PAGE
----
When it comes to brown rice, any type is good really. However, some types are better than others, and if you can get them it will make a difference nutritionally and taste-wise. 

On top of the list is brown basmati (bonus points for organic)! This has a lower glycemic index than other rice and higher fibre content along with it. At the same time, you’ll get a nutty version of the aromatic flavours of white basmati, which makes it versatile.

For any turmeric basmati rice recipe, brown basmati rice is a suitable candidate.

We’ll also be using spices, including turmeric. It is ‘turmeric brown rice’, after all! The easiest way to do this for this recipe is with turmeric powder. You can make this with fresh turmeric for the best results, but otherwise simply go for a powder without any additives (this should be easy to find). Once again, organic is better.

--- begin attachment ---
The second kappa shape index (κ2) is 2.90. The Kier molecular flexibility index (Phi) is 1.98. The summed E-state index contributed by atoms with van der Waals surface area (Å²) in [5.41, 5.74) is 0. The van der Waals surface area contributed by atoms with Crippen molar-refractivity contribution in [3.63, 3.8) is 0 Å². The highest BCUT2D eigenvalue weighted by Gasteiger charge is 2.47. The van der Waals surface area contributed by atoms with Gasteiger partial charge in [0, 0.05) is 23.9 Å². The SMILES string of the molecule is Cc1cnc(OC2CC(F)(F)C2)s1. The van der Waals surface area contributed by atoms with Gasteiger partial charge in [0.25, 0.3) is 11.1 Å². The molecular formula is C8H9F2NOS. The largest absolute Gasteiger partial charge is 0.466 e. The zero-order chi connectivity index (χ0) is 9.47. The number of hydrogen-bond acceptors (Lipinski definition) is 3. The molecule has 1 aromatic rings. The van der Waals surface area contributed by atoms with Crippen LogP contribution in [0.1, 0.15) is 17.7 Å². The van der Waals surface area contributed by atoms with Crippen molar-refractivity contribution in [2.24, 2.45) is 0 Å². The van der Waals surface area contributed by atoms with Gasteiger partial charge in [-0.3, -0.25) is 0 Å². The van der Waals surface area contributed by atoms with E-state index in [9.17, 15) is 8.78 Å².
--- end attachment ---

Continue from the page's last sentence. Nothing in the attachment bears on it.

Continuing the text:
If you want to make it with fresh turmeric root, here’s what to know:

  • Pick a firm root: It should not be squishy
  • The root should also feel smooth
  • Colour is good: Try to get a light orange / brown root (with skin on), and the flesh should be vibrant. Some turmeric is more yellow, which is fine.
  • There should be no mould present
Turmeric Brown Rice Recipe - Fresh Healthy Turmeric Root (Orange)

Here is a good simple recipe on how to make traditional turmeric powder.

We use other spices and herbs to add to the flavour, add turmeric by itself has an earthy, slightly bitter flavour. If you like fragrant dishes and Indian food, I can guarantee you enjoy this dish!